The library’s speaker’s series will close on March 19 with Hank Meijer discussing his recently published book: Arthur Vandenberg: The Man in the Middle of the American Century. Longtime NPR correspondent Cokie Roberts writes of Meijer’s work, “every member of Congress should read this book.”  United States Senator Arthur Vandenberg was a pre-World War II Isolationist who, faced with the realities of a changing world, changed his views and played a critical role in shaping America’s post World War II foreign policy. His story is that of a politician who held deep beliefs, but beliefs he would be forced to examine and change as a result of changing circumstances.
All of these presentations will begin at 7:00 p.m. in the Park Library Auditorium, with a reception following each. The sole exception will be the Harry Potter marathon book reading, which will be held February 20 in the Library’s Baber Room. All of the events are free and open to the public. We hope you will join us.

Tuesday, December 12, 2017

The Story Behind the CMU Seal


For most of the CMU community, the university seal and the Latin motto, “Sapientia, Virtus, Amicitia,” seem like they have been around forever. But that’s not the case. This year, amidst the celebrations of the University’s 125th anniversary, CMU reporters caught up with Pete Ketzler, the designer of the seal, to talk about the beginnings of the idea in the early 1950s and timelessness of the seal today. Read the story and watch the video on the CMU News site.









Tuesday, December 5, 2017

Clarke Director Shares the Stories of Beloved Campus Buildings


As CMU’s official YouTube channel notes, “everyone has a favorite building or two on campus.” Recently, Frank Boles, the Director of the Clarke, was interviewed about the history of two buildings that have been central to the memories made by thousands of CMU alumni – Grawn Hall and Barnard Hall. Have a look at this video and be sure to check out the Clarke’s historical timeline of the CMU built environment for more about your favorite building ... or two.

Friday, November 17, 2017

Exactly When Was CMU Founded

by Frank Boles

Through the kindness of a donor the Clarke Library recently received an early Central class ring, proudly emblazoned with the School’s founding year – 1891. Considering we are celebrating the 125th anniversary of Central’s founding this year, in 1892, the ring is something of an inconvenient artifact. It was hard to imagine, however, that someone would get something like the date the school was founded wrong in bronze.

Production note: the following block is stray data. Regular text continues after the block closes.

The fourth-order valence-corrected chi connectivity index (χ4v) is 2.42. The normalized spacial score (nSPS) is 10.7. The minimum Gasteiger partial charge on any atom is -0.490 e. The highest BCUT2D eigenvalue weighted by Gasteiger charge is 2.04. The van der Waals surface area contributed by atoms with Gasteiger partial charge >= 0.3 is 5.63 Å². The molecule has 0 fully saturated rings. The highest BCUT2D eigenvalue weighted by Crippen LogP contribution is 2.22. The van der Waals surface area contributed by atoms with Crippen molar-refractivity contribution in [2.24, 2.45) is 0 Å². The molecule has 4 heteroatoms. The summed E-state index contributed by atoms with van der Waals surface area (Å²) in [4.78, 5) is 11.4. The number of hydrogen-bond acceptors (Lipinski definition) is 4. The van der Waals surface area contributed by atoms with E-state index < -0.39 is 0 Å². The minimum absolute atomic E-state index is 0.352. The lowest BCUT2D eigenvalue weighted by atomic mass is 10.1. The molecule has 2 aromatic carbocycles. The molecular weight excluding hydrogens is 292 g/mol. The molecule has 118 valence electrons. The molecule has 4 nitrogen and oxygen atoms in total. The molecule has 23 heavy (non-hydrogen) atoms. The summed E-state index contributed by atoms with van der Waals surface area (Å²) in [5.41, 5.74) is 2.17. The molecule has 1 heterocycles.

As it turns out Central has used a variety of dates regarding when the school was founded. Among the earliest documents in the CMU Archives it states clearly and repeatedly that the institution was founded in 1891. However in 1949 the State Board of Education, which at the time had administrative control of the School, decided that the institution was actually founded in 1892.

The argument for the change was likely quite straightforward. Central had claimed it was founded in the fall of 1891 when a group of four of Mt. Pleasant’s leading citizens met informally and agreed in principle to a scheme to create a private teaching school in Mt. Pleasant. The State Board likely pointed out that it is one thing to sit around in an office and decide something should be done, and quite another to actually go out and do it. And in point of fact these leading citizens, along with other community leaders, did not get around to legally organizing an entity to undertake the project until the spring of 1892. On May 24, 1892 sixteen people organized the Mt. Pleasant Improvement Association, with the purpose of creating a “Normal University.”

But in solving one puzzle a new one is created: why does Central celebrate its birthday on September 13, rather than May 24?


Although the Improvement Association’s stated goal was to found a University, the mechanism was not straightforward. It was, instead, a speculative real estate scheme. The Association bought a farm near the south end of Mt. Pleasant, set aside a portion of the farm to be the site of the new University, and divided the rest of the farm into 210 lots which it intended to sell. The founding of the University, or more properly the construction of a building to house the University on the land set aside for this purpose, was dependent on income received from the sale of the lots. If the real estate scheme didn’t work, there would be no building, and without the building “Normal University” would largely be an imaginary creature.

The lots did, however, sell, and during the spring and early summer several milestones were met. One important milestone was signing a contract in June 1892 with Charles Bellows, who agreed to become principal of the new University and also recruit both faculty and students. However, much like selling lots to fund a University, hiring someone who agrees to find faculty and students is not exactly the same thing as having either of those essential components of any school. There was clearly a good deal of work to do during the summer months, and a lot that might go wrong.

Bellows, however, was good to his word. September 13, 1892 was the first day of classes. The faculty had been assembled, as least a few students showed up on a rainy morning, and the business of education was begun. The choice of September 13 as CMU’s birthday is a bit arbitrary, but also very logical.

And for the record, the Association held the groundbreaking ceremony for the promised building on September 19, 1892. Classes, which had begun a week earlier, had been convened in rented space located in downtown Mt. Pleasant. Groundbreaking was the capstone of the Association's work. It had raised the money needed to fund the school, recruited Charles Bellows to find faculty and students and run the new institution, and made good on the promise to construct a building for the school’s use. Classes moved to the new building when it was completed in 1893.